Wednesday, January 27, 2016

Loneliness and Life Overseas

Before we left the US, people asked me what was the scariest part of moving back to Papua. I said two things. First, health issues and the possibility of extreme sickness like cerebral malaria. Secondly, loneliness.

Sickness is hard. And one day we'll probably tackle something severe. In daily life, though, loneliness is harder. And we're in the middle of it.

It all makes sense. I am new. Being new is lonely because in most situations, especially for a very-relational-but-reserved introvert, it's hard to make your way when you're new. It takes time. We've been in Manokwari 7 months and when we had been in Dallas that long I was also deeply lonely and felt entirely unconnected to my community. I feel the same way here. There are two differences. In Dallas I didn't want to be there and was unmotivated to make friends, here I want to be here and I am trying my best. The other difference is culture. Dallas was a cultural gap, this is an even bigger cultural gap.

I don't really know what to expect. In the US it's supposed to be my culture so I looked for friendships my own way and then struggled when American cultural friendships were different. Here I know friendships will be different, and that's okay.... but that doesn't mean I know what they will look like. This is not an individualist culture and the broader community is more important, groups are more important, having a network rather than individuals is more important. So will I, in time, come away with a few women who know my heart and that I know, who bear each others' secrets and come to each other to talk through life and walk in faith together? Or is that an entirely Western or TCK expectation of friendship? I don't know.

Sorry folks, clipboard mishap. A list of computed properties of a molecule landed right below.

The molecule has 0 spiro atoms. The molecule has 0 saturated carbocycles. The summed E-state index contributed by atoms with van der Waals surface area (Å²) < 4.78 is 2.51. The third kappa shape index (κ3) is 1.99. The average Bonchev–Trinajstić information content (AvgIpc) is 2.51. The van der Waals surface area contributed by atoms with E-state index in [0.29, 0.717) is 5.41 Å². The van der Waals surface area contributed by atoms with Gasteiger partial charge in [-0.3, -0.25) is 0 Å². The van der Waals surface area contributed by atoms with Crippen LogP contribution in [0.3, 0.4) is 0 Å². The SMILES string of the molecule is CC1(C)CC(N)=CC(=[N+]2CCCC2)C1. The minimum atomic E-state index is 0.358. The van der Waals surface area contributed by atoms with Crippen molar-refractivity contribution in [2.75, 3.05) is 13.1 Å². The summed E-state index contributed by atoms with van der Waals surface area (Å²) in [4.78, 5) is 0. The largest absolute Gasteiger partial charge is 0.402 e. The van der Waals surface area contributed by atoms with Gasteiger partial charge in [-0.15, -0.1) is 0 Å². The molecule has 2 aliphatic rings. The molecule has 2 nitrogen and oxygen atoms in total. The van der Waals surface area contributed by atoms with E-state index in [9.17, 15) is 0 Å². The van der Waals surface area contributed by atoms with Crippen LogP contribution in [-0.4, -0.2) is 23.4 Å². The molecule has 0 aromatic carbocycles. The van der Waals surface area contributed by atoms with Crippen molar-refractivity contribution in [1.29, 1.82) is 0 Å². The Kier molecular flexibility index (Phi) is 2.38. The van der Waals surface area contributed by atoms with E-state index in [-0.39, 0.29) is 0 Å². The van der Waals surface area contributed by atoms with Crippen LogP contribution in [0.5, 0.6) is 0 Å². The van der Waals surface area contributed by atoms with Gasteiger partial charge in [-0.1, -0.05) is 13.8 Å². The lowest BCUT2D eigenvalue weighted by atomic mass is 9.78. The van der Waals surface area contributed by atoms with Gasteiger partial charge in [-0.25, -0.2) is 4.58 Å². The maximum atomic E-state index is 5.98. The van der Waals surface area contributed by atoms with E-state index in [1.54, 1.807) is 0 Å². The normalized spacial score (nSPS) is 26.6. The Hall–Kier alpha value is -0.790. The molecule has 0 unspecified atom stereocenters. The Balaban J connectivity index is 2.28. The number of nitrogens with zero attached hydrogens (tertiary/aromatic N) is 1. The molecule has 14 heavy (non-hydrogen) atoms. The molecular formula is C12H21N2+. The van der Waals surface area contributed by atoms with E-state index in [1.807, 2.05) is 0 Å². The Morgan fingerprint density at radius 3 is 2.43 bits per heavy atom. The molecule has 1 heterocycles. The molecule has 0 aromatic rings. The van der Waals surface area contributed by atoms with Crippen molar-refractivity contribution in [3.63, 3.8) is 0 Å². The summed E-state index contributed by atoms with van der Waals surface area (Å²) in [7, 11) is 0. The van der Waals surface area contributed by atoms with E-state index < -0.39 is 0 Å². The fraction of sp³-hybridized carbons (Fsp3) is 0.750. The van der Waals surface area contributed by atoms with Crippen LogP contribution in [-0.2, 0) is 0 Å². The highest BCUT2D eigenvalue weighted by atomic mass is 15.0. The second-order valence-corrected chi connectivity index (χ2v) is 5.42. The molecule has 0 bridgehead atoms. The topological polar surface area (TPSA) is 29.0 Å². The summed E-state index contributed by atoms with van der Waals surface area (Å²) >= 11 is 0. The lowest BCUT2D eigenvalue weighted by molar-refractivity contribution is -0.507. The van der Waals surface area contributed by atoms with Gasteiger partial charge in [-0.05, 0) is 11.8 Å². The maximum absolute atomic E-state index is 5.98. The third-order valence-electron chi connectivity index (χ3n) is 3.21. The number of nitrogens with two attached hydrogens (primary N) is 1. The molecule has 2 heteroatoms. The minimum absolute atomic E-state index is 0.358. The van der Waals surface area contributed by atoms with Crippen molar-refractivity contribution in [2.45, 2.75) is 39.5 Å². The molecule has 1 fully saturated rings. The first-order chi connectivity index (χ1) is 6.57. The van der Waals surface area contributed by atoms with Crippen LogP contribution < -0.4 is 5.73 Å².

I want to value this place and the friendships and community within it. I don't want to place my own cultural expectations on it. So I am waiting to see what does happen, and in the meantime I am new, and.... lonely.

I am just beginning to know the people at the school, just beginning to know names and be able to move beyond chit-chat at church. I have no one within this culture here that is for sure “my friend” yet. I will. In fact, this past week after pouring out this loneliness before God, it felt like doors flew open and suddenly I was chatting with the ladies at multiple events (photo with new friends above!), and was added by 15 people on facebook in the course of a few days (SO SO helpful for figuring out names, having a way to contact people, and setting a foot into each others' lives).

I am lonely, but also hopeful. This is a loneliness to walk through, not avoid. It's a loneliness that will force me to look for relationships even through the difficulties of communicating cross-culturally. It is a loneliness through which you make a home. It is a loneliness that is assuaged with time and the building, step-by-step, of loving community. It will come. In a couple of years I will look back and see what God has done. So I wait in expectation, and I am thankful that when I am lonely, He is my comforter.

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